1. Open the “Run” application by pressing the “Windows” and “R” keys on your keyboard.

2. Enter the following command in the “Run” application to the Windows Command Prompt:

cmd

3. Press the “ENTER” key on your keyboard to execute the command.

4. Enter the following command in Windows Command Prompt:

ipconfig /flushdns

5. Press the “ENTER” key on your keyboard to execute the command.

6. You should see the following success message:
Windows IP Configuration
Successfully flushed the DNS Resolver Cache.

Note: If you receive an error/warning message that administrator privileges are required, start all over again, but in step 3 press simultaneously theCTRL” (Control), “SHIFT“, and “ENTERkeys on your keyboard instead of pressing only theENTERkey. This will open the Windows Command Prompt with administrator privileges.

1. Launch Terminal by opening a Finder window, selecting Applications from the sidebar, selecting Utilities, and double-clicking on Terminal.

2. Execute the following command in the Terminal window:

sudo killall -HUP mDNSResponder

Note: You will be prompted to enter your Administrator password as this command requires administrator privileges.

3. Close Terminal.

Clearing the DNS cache on all Linux distributions is more complicated as they use different DNS services. To add further complexity to this, you can also install an alternative DNS service of your choice, which will make the default solution ineffective. We will suggest that you refer to the official documentation of the Linux distribution or DNS service that you use.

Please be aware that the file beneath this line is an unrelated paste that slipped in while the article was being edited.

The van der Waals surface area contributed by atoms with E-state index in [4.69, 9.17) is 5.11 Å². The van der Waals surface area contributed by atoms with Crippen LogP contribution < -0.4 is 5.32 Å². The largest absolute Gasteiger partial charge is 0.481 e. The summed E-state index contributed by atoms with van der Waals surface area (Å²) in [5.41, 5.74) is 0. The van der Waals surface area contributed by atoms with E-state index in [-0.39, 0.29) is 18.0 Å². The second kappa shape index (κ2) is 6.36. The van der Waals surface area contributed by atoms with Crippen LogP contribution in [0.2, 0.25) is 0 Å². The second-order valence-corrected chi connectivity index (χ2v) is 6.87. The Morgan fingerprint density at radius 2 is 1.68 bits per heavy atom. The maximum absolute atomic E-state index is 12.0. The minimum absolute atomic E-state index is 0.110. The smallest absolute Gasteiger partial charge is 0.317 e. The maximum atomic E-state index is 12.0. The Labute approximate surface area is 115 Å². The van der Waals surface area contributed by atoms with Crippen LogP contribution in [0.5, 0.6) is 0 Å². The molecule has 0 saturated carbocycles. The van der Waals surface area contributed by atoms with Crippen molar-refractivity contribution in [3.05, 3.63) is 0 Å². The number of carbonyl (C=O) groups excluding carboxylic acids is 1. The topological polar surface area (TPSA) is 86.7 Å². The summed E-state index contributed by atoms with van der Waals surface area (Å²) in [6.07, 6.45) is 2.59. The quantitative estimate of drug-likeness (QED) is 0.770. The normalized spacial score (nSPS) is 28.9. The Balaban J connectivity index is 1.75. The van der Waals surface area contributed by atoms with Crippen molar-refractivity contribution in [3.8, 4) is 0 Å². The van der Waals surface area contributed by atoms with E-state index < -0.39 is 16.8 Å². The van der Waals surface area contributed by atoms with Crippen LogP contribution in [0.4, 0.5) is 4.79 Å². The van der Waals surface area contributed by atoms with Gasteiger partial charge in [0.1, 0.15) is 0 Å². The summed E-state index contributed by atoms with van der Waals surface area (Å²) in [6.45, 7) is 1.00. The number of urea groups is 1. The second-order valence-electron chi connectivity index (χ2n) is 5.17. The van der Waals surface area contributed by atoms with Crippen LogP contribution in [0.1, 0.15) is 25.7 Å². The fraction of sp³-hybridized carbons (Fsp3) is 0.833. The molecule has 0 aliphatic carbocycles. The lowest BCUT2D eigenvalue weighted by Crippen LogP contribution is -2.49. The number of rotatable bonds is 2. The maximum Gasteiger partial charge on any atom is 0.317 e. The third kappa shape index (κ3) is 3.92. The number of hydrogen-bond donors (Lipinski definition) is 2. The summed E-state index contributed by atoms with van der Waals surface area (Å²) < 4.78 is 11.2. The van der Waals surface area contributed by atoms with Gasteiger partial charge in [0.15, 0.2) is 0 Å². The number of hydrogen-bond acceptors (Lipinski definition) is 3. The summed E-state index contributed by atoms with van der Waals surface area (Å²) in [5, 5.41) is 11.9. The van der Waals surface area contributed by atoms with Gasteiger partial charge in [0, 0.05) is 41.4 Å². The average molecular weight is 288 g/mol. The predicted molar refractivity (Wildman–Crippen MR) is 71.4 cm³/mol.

You can clear the DNS cache on Ubuntu (a default installation) or the DNS cache of the most popular alternative DNS services for Linux by following the steps listed below:

1. Open Terminal or a command line interface of your choice. You can open Terminal by using the default shortcut – simultaneously pressing the “CTRL” (Control), “Alt“, and “T” keys on your keyboard.

2. Execute the following commands if you are running a default Ubuntu installation:
sudo /etc/init.d/dns-clean restart
sudo /etc/init.d/networking force-reload

To clear the DNS cache of dnsmasq, use this command:
sudo /etc/init.d/dnsmasq restart

If you are using the name service cache deamon (nscd), execute this command:
sudo /etc/init.d/nscd restart

Should BIND 9 (binddns) be your alternative DNS service of choice, run these commands in Terminal:
sudo /etc/init.d/named restart
sudo rndc restart
sudo rndc exec


This brings us to the end of this post. We covered everything you need to know about getting a website working from another location just for you. You learned how to find and use your “hosts” file, as well as clearing your browsers cache and sessions and your DNS cache.

As always, you can contact our friendly support team if you have any questions about the settings that you need to use in your “hosts” file.